I entered into an agreement to sell in January 2012 to purchase a plot. As per the agreement, the sale deed was supposed to be executed in my favour in July 2012. However, the owner has been delaying the execution of the sale deed in my favour on flimsy grounds. Is it too late for me to file a suit for specific performance?
— XYZ Under the Limitation Act, 1963, the period of limitation in a suit for specific performance is three years. This three-year period will be calculable depending on whether the parties have specified a date for performance of the contract in their agreements. As the agreement to sell in this case had fixed a date in July 2012 for execution of the sale deed in your favour, the period of limitation of three years will also commence from July 2012. Thus, you may file a suit for specific performance against the seller as currently you are well within the limitation period. The owner of a property I am planning to buy had inherited this property under his mother’s will. He has also shown me the unregistered will dated August 19, 2005, which he insists is the last will of his mother. However, after verifying the property documents, I discovered the mother had also made a will dated October 10, 2002. This earlier will is a registered document under which the mother bequeathed this property to the owner’s brother instead. Which will should I rely on?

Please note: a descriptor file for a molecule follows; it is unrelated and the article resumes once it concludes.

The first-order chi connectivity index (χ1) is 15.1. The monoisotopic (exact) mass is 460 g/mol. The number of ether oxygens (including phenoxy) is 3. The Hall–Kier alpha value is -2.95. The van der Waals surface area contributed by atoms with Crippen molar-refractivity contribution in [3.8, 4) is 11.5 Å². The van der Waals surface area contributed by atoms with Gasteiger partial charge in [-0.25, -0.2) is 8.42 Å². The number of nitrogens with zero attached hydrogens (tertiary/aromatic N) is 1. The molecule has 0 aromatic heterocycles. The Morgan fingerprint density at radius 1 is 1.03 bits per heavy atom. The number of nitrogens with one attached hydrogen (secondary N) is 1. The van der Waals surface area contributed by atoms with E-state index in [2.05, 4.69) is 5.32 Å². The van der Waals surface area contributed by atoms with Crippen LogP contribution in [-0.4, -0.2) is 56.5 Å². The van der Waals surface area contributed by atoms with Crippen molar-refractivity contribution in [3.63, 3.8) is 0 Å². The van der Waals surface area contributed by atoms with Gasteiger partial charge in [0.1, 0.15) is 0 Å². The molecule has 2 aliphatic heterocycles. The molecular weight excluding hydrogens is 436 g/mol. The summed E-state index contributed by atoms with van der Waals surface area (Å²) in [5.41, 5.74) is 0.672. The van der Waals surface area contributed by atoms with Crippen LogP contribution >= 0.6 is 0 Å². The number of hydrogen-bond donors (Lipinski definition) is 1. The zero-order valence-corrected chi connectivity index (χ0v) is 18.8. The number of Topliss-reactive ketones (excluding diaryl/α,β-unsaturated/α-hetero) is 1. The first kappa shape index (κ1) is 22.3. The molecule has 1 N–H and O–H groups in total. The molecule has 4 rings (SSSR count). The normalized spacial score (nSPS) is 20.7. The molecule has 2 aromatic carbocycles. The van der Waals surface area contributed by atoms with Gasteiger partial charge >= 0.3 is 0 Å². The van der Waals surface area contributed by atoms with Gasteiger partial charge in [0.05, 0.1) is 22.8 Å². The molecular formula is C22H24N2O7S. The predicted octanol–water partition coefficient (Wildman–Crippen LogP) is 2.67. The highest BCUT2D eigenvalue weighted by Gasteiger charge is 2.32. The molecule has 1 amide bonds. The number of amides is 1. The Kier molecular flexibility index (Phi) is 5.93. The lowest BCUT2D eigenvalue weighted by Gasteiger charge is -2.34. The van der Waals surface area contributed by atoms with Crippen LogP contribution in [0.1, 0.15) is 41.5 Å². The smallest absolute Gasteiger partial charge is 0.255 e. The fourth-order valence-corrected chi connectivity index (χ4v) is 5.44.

—AB As registration of a will is not mandatory under the Registration Act, 1908, the mere fact of registration or non-registration does not render a will valid or invalid by itself. Hence, a previously executed registered will may be validly revoked by an unregistered will at a later date, provided that the will was executed in accordance with provisions of the Indian Succession Act. In case the last will dated August 19, 2005, is not acceptable to all legal heirs or if it is contested by some legal heirs, then obtaining probate of the will will be safer. Alternatively, you may also take no-objection or consent letters from all legal heirs of the owner’s mother before purchasing the property. My neighbour has blocked a significant portion of our common corridor in the building, claiming it is for security reasons. Is he allowed to do so?
—EFG It is not permissible for any occupant to unlawfully reserve for his/her personal use any portion of an area demarcated as common area and facilities. Generally, corridors are part of common areas and hence meant for common use and enjoyment by all occupants.